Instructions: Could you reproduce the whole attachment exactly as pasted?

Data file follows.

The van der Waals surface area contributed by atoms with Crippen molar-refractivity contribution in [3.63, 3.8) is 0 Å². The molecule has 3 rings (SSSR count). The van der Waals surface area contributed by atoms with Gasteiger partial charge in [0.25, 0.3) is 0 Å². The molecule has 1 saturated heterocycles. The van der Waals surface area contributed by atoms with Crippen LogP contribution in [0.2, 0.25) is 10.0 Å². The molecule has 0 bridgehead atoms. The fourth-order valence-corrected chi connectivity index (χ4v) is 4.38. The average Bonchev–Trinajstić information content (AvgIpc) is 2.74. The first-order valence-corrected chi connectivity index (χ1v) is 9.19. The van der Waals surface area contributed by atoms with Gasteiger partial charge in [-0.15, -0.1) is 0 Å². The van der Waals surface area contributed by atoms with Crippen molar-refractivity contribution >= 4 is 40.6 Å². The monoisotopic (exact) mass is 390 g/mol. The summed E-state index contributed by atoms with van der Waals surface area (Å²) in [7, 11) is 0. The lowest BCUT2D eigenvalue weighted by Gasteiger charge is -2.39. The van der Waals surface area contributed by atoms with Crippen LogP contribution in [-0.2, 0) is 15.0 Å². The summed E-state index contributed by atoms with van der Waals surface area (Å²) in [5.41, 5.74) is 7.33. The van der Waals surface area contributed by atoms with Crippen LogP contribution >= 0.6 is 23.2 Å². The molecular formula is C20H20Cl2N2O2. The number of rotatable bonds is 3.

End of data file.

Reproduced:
The van der Waals surface area contributed by atoms with Crippen molar-refractivity contribution in [3.63, 3.8) is 0 Å². The molecule has 3 rings (SSSR count). The van der Waals surface area contributed by atoms with Gasteiger partial charge in [0.25, 0.3) is 0 Å². The molecule has 1 saturated heterocycles. The van der Waals surface area contributed by atoms with Crippen LogP contribution in [0.2, 0.25) is 10.0 Å². The molecule has 0 bridgehead atoms. The fourth-order valence-corrected chi connectivity index (χ4v) is 4.38. The average Bonchev–Trinajstić information content (AvgIpc) is 2.74. The first-order valence-corrected chi connectivity index (χ1v) is 9.19. The van der Waals surface area contributed by atoms with Gasteiger partial charge in [-0.15, -0.1) is 0 Å². The van der Waals surface area contributed by atoms with Crippen molar-refractivity contribution >= 4 is 40.6 Å². The monoisotopic (exact) mass is 390 g/mol. The summed E-state index contributed by atoms with van der Waals surface area (Å²) in [7, 11) is 0. The lowest BCUT2D eigenvalue weighted by Gasteiger charge is -2.39. The van der Waals surface area contributed by atoms with Crippen LogP contribution in [-0.2, 0) is 15.0 Å². The summed E-state index contributed by atoms with van der Waals surface area (Å²) in [5.41, 5.74) is 7.33. The van der Waals surface area contributed by atoms with Crippen LogP contribution >= 0.6 is 23.2 Å². The molecular formula is C20H20Cl2N2O2. The number of rotatable bonds is 3.